Yes, 1,091 stairs in one day because Notre Dame has 387 and the Tour Eiffel has 704. But apparently 387 + 704 = 2 amazing views.
Today we got up extra early to leave at 9 am for Chateau de Vincennes, a medieval castle! It was like a fairytale castle, except the real thing in its antiquated state. The color was very faded, with many tones of yellow or brown or beige.
We had tickets to cross the bridge over a field of grass (like a mote) and go up into the tower. There were spiral staircases here, too, as we climbed up to see the small rooms and chambers. No furniture was present, but merely rooms of brick and old fireplaces. A balcony was on the other side of the little bridge, where we could see the grounds. The building across from us (which we didn’t go into) kind of looked like Versailles on the outside. This medieval castle was never taken during the wars.
Across the castle towers was a church, which was as white and clean as the Chartres Cathedral. The stained glass never comes out as radiant in my photos, but I really enjoyed sitting in the bright church with those common arched ceilings.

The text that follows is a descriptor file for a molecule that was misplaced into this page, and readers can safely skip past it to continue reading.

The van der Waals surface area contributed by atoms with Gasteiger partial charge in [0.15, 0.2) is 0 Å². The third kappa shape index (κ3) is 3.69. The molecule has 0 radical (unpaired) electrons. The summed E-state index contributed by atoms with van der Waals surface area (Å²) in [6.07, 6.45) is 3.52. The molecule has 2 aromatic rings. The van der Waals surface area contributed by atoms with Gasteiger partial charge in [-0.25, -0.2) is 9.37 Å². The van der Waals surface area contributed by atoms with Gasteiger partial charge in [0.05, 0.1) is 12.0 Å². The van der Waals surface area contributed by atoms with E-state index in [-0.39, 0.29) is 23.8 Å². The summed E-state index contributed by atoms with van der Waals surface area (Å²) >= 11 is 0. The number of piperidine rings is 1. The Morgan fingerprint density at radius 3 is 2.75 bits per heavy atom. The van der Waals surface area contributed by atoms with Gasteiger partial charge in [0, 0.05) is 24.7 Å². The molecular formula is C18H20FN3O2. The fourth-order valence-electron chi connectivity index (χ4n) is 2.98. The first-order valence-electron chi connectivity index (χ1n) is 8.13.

For lunch, we walked around the back of Chateau de Vincennes to a park-like wooded area on the other side of the street. It was a really nice park with dusty gravel paths and even a pond with lilypads. Teo had brought us sandwiches, so I ate a curry chicken one with avocados while sitting on the grass among the flowers.
After the picnic, Teo led an optional walk to Canal St. Martin, so I went along to see it. Though the area was perhaps a little grimy and grungy and not as nice as the Seine, I liked seeing people hanging out around the canal with the water so high.
At one point, we saw a boat coming up the canal so we waited to watch. Since the canal is tiered, they have a special process to open the canal and let the water levels equal out, raising the boat, so it can sail through. Here is the blockage when it’s closed, but we watched it for about 15 minutes while it opened.